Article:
- Dostoevsky, CRIME AND PUNISHMENT
Then He returned to the disciples and said to them, “Are you still sleeping and resting? Look the hour is near, and the Son of Man is betrayed into the hands of sinners. Rise, let us go! Here comes my betrayer!
- Luke 26: 45-46
Holy Week is like transition labor – the final agonizing, life producing push you didn’t think you had in you. Don’t get me wrong, the services are beautiful and reverent but they are long and many, and extra good at highlighting one’s deep seated preference for time spent “my way.” When feeling overwhelmed by the prospect of Church, Church and more Church – more praying, more kneeling, more Scripture reading – I think of Jesus in the Garden of Gethsemane sweating blood, racked with the turmoil of foreknowledge, asking his apostles to at the very least stay awake with Him.
I’ve been spiritually drowsy while moving, painting, organizing, pining for a new espresso colored leather armchair, the last several days. Interruptions to my agendas have not exactly been welcome. This is me pausing to change gears, to get my head in the game so to speak. Breath in, breath out, think about where you are. Nothing else matters more than this. I can at least stay awake, the very least I can do is show up and stay awake, praying Holy Week will pierce through the callousness and soften my soul.
Rise! Let us go!Read More
A book, too, can be a star, a living fire to lighten the darkness, leading out into the expanding universe.
- Madeleine L’Engle
Every once in a while, I’ll read a novel that just absolutely floors me – a story that pierces through the confusion of what it means anymore to be an authentic human being. Phenomenally written narratives that slap me awake are hardly a dime a dozen. I’m still treasuring and pondering the most recent of these literary gems I was fortunate enough to stumble onto. It’s called Peace Like a River by Leif Enger, and man is it good. I’ve been fixating the last few days on a specific character from the novel who really grew on me by the end. Her name is Roxanna, and I wish I could meet her.
Roxanna is not attractive in the Hollywood dictated sense of the term – not thin, plucked, highlighted – not one to stand out in a crowd by any means. Roxanna is a survivor; she’s industrious and scrappy. Roxanna is rough around the edges with a core of solid gold. To two motherless children and their father, she becomes a rock, selflessly providing structure and nourishment where before there was drifting and sickness. Without fanfare or any expectation of gratitude for her efforts, Roxanna stitches together a sense of wholeness for the broken family in front of her out of order, tenacity and homemade cinnamon rolls.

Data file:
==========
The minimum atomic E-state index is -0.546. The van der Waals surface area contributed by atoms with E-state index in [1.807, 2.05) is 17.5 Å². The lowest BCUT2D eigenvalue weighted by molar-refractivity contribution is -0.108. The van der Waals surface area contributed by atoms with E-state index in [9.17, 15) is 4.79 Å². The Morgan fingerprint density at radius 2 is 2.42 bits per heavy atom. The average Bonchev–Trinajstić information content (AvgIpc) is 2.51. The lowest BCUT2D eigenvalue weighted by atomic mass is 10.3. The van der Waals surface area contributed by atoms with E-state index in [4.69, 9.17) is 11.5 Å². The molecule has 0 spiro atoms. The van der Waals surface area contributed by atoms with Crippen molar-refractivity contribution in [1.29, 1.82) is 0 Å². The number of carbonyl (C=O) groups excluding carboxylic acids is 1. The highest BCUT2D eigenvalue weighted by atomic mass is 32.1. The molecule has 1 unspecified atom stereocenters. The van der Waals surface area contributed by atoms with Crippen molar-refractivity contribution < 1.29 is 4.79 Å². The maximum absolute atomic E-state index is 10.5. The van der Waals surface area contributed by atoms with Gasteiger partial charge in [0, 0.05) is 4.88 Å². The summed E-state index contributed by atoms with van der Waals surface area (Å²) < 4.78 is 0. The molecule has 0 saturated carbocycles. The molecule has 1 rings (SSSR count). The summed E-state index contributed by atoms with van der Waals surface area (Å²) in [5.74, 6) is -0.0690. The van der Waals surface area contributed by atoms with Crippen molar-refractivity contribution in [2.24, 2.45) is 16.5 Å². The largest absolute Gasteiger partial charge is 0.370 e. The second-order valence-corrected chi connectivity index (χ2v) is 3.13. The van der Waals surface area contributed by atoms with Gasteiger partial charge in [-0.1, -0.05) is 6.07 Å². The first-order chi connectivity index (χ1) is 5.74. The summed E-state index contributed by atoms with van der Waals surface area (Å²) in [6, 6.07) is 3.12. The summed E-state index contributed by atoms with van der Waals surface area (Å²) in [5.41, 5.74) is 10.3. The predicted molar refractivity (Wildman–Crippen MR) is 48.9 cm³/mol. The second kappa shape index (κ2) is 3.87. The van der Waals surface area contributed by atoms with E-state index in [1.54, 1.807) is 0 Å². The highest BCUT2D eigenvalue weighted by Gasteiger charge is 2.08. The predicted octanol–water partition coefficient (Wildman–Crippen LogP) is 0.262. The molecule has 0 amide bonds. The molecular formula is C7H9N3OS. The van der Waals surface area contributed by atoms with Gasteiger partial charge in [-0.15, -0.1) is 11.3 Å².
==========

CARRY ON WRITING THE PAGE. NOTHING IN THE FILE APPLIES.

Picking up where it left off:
At one point in the book, the children’s eyes become opened to a beauty in Roxanna they hadn’t noticed at the start. This passage makes me all fired up about the power a woman holds in her heart and hands to become a healing presence – to find utmost contentment in being a healing presence – once she drop kicks the ridiculous expectations placed upon her by a society obsessed with a plasticized, formulaic and unoriginal definition of femininity, that is:
“Children,” Roxanna replied, turning to us. Though her eyes glittered she was not crying; in fact she pulled a smile from somewhere. Her hair was roped back in a french braid from which it was very winningly coming loose, and she held before her a picnic basket with a clasped lid. For heartening sights nothing beats a well-packed picnic basket. One so full it creaks. One carried by a lady you would walk on tacks for. Does all this make her sound beautiful to you? Because she was – oh, yes. Though she hadn’t seemed so to me a week before, when she turned and faced us I was confused at her beauty and could only scratch and look down at my shoetops, as the dumbfounded have done through the centuries. Swede was wordless too, though later in an epic fervor she would render into verse Roxanna’s moment of transfiguration. I like the phrase, which hasn’t been thrown around that much since the High Renaissance, but truly I suppose that moment had been gaining on us, secretly, like a new piece of music played while you sleep. One day you hear it – a strange song, yet one you know by heart.
Am I really going to rob myself, and loved ones, of my potential for sucking the marrow out of this day, out of every day I’ve got, because my jeans feel tight, or the skin around my eyes is wrinkling, or my van is old, or I’m overly concerned about others’ opinions of me, or because it’s easier to procrastinate and day-dream about a facade of an existence void of hardships and inconvenience than becoming refined by plain old sacrifice and hard work?
Oh mercy me… I hope not.